The Kansas City Chiefs made headlines over the weekend when they signed quarterback Alex Smith to a four-year contract averaging $17 million per season with $45 million guaranteed. It’s a lot of money for a quarterback not considered elite or even great. In fact, some football observers believe Smith is a middle-of-the-pack quarterback.
The Dolphins are in the third year of Tannehill’s rookie contract. Miami is fortunate to only spend a modest base amount this season in salary and bonus -- just $1.52 million -- for a starting quarterback due to the collective bargaining agreement. By comparison, even backup quarterback Matt Moore makes more money ($4 million) than Tannehill this season.
But at some point soon that will change, and this is where it gets tricky for Miami. The going rate for solid-to-great starting quarterbacks is going through the roof. Recent examples such as Cincinnati Bengals quarterback Andy Dalton and Smith could be bad news for Miami.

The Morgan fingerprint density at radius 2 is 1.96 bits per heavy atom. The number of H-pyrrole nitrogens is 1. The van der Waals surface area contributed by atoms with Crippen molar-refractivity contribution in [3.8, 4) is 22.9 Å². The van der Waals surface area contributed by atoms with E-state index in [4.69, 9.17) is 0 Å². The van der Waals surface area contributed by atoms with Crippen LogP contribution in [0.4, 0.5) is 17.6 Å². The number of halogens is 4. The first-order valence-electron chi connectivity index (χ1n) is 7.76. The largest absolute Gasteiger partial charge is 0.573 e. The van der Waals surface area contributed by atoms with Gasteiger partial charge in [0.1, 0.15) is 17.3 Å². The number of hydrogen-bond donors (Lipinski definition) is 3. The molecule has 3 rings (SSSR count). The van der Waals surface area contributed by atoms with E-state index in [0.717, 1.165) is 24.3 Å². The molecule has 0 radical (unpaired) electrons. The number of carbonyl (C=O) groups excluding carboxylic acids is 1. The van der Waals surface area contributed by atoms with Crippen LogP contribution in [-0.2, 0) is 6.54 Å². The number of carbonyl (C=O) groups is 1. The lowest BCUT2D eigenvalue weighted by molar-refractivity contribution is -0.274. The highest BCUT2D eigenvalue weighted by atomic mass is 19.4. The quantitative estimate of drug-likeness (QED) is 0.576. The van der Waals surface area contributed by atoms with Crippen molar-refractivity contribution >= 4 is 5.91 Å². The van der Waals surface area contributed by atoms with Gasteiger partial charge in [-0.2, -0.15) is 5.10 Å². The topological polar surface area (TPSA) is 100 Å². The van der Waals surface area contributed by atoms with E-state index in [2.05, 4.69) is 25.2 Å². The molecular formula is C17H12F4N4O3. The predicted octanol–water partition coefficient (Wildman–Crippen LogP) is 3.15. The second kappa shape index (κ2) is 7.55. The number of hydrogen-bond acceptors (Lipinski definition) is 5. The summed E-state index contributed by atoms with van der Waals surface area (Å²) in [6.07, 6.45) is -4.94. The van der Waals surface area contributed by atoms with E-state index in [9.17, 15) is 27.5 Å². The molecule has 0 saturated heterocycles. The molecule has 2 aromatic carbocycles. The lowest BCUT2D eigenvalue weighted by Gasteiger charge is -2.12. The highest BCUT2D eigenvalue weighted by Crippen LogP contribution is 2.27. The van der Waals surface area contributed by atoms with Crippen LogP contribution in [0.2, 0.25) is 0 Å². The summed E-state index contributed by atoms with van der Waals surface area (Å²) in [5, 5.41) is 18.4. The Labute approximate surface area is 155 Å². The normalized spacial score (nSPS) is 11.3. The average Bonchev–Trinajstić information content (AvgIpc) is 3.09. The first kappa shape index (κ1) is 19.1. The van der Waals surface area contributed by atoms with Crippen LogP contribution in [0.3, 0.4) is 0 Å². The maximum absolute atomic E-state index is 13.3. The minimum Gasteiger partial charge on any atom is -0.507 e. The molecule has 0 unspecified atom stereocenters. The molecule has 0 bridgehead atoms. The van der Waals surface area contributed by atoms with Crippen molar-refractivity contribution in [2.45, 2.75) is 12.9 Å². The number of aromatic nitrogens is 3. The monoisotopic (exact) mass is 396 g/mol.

Who is to say Tannehill cannot reach the middle-of-the-pack level of Dalton and Smith very soon? Tannehill already is close to these two aforementioned quarterbacks after two seasons. He’s only lacking experience and playoff appearances.
If Tannehill had a solid statistical season and leads the Dolphins to the playoffs in 2014, could he command a salary ranging from $15 million to $17 million next year? It’s not out of the realm of possibility. Imagine how much that would eat up Miami’s cap space and make it more difficult to build a successful team.
Whether you agree or disagree with inflated quarterback salaries, the high going rate for the position is here to stay. Tannehill is not Peyton Manning or Tom Brady. But in today’s NFL, Tannehill doesn’t need to be.
Being Alex Smith or Andy Dalton or Jay Cutler apparently is good enough for at least $15 million per season -- and Tannehill could be knocking on that door.